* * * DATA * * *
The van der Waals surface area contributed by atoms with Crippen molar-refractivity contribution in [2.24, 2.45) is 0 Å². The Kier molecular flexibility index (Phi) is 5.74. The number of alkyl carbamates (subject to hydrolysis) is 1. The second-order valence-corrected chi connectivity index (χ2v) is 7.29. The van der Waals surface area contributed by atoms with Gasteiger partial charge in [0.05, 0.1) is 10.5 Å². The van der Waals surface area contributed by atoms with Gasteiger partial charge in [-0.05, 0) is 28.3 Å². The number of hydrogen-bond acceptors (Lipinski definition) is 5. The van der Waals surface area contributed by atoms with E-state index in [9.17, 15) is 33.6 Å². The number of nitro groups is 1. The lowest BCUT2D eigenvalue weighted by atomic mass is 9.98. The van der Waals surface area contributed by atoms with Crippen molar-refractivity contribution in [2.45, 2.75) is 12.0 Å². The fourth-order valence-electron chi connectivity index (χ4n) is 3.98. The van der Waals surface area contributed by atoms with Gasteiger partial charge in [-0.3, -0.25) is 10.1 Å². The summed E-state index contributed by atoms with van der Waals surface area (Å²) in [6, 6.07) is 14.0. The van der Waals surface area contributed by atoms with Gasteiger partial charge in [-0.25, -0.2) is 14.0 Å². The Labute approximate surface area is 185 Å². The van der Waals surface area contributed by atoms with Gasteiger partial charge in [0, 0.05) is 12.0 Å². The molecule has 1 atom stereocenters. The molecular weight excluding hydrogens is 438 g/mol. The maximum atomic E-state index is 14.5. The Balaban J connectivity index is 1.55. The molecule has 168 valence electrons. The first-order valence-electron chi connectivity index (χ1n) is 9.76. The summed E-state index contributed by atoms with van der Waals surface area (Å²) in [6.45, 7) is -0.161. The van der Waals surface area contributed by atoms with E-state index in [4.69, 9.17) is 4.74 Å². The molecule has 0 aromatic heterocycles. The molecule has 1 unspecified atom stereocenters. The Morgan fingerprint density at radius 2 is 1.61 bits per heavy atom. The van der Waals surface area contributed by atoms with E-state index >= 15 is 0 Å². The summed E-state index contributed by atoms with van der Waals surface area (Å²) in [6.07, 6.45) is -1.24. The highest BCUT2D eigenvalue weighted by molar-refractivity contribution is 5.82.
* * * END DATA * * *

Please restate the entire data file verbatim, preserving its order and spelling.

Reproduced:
The van der Waals surface area contributed by atoms with Crippen molar-refractivity contribution in [2.24, 2.45) is 0 Å². The Kier molecular flexibility index (Phi) is 5.74. The number of alkyl carbamates (subject to hydrolysis) is 1. The second-order valence-corrected chi connectivity index (χ2v) is 7.29. The van der Waals surface area contributed by atoms with Gasteiger partial charge in [0.05, 0.1) is 10.5 Å². The van der Waals surface area contributed by atoms with Gasteiger partial charge in [-0.05, 0) is 28.3 Å². The number of hydrogen-bond acceptors (Lipinski definition) is 5. The van der Waals surface area contributed by atoms with E-state index in [9.17, 15) is 33.6 Å². The number of nitro groups is 1. The lowest BCUT2D eigenvalue weighted by atomic mass is 9.98. The van der Waals surface area contributed by atoms with Crippen molar-refractivity contribution in [2.45, 2.75) is 12.0 Å². The fourth-order valence-electron chi connectivity index (χ4n) is 3.98. The van der Waals surface area contributed by atoms with Gasteiger partial charge in [-0.3, -0.25) is 10.1 Å². The summed E-state index contributed by atoms with van der Waals surface area (Å²) in [6, 6.07) is 14.0. The van der Waals surface area contributed by atoms with Gasteiger partial charge in [-0.25, -0.2) is 14.0 Å². The Labute approximate surface area is 185 Å². The van der Waals surface area contributed by atoms with Gasteiger partial charge in [0, 0.05) is 12.0 Å². The molecule has 1 atom stereocenters. The molecular weight excluding hydrogens is 438 g/mol. The maximum atomic E-state index is 14.5. The Balaban J connectivity index is 1.55. The molecule has 168 valence electrons. The first-order valence-electron chi connectivity index (χ1n) is 9.76. The summed E-state index contributed by atoms with van der Waals surface area (Å²) in [6.45, 7) is -0.161. The van der Waals surface area contributed by atoms with E-state index in [4.69, 9.17) is 4.74 Å². The molecule has 0 aromatic heterocycles. The molecule has 1 unspecified atom stereocenters. The Morgan fingerprint density at radius 2 is 1.61 bits per heavy atom. The van der Waals surface area contributed by atoms with E-state index >= 15 is 0 Å². The summed E-state index contributed by atoms with van der Waals surface area (Å²) in [6.07, 6.45) is -1.24. The highest BCUT2D eigenvalue weighted by molar-refractivity contribution is 5.82.